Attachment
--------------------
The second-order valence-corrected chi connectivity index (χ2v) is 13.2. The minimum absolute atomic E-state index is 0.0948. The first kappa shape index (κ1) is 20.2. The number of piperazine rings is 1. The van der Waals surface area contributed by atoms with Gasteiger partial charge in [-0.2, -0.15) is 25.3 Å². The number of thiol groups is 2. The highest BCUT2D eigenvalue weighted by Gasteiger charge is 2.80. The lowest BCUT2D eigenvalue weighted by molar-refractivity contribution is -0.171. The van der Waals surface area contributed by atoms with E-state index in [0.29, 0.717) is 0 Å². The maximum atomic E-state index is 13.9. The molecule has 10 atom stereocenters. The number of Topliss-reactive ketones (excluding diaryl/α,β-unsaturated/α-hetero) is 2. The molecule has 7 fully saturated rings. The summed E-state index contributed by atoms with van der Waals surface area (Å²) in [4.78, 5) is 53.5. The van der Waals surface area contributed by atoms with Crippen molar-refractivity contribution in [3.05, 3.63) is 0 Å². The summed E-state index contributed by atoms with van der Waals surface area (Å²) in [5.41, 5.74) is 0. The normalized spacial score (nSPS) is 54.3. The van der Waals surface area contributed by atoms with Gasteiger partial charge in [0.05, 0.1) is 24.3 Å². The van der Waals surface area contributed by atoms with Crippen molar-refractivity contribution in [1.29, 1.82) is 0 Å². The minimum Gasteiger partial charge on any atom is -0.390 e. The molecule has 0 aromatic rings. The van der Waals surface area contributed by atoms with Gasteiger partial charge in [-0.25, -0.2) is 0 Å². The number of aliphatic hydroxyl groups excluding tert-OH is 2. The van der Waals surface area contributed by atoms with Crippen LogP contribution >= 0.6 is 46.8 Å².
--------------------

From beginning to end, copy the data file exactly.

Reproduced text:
The second-order valence-corrected chi connectivity index (χ2v) is 13.2. The minimum absolute atomic E-state index is 0.0948. The first kappa shape index (κ1) is 20.2. The number of piperazine rings is 1. The van der Waals surface area contributed by atoms with Gasteiger partial charge in [-0.2, -0.15) is 25.3 Å². The number of thiol groups is 2. The highest BCUT2D eigenvalue weighted by Gasteiger charge is 2.80. The lowest BCUT2D eigenvalue weighted by molar-refractivity contribution is -0.171. The van der Waals surface area contributed by atoms with E-state index in [0.29, 0.717) is 0 Å². The maximum atomic E-state index is 13.9. The molecule has 10 atom stereocenters. The number of Topliss-reactive ketones (excluding diaryl/α,β-unsaturated/α-hetero) is 2. The molecule has 7 fully saturated rings. The summed E-state index contributed by atoms with van der Waals surface area (Å²) in [4.78, 5) is 53.5. The van der Waals surface area contributed by atoms with Crippen molar-refractivity contribution in [3.05, 3.63) is 0 Å². The summed E-state index contributed by atoms with van der Waals surface area (Å²) in [5.41, 5.74) is 0. The normalized spacial score (nSPS) is 54.3. The van der Waals surface area contributed by atoms with Gasteiger partial charge in [0.05, 0.1) is 24.3 Å². The van der Waals surface area contributed by atoms with Crippen molar-refractivity contribution in [1.29, 1.82) is 0 Å². The minimum Gasteiger partial charge on any atom is -0.390 e. The molecule has 0 aromatic rings. The van der Waals surface area contributed by atoms with Gasteiger partial charge in [-0.25, -0.2) is 0 Å². The number of aliphatic hydroxyl groups excluding tert-OH is 2. The van der Waals surface area contributed by atoms with Crippen LogP contribution >= 0.6 is 46.8 Å².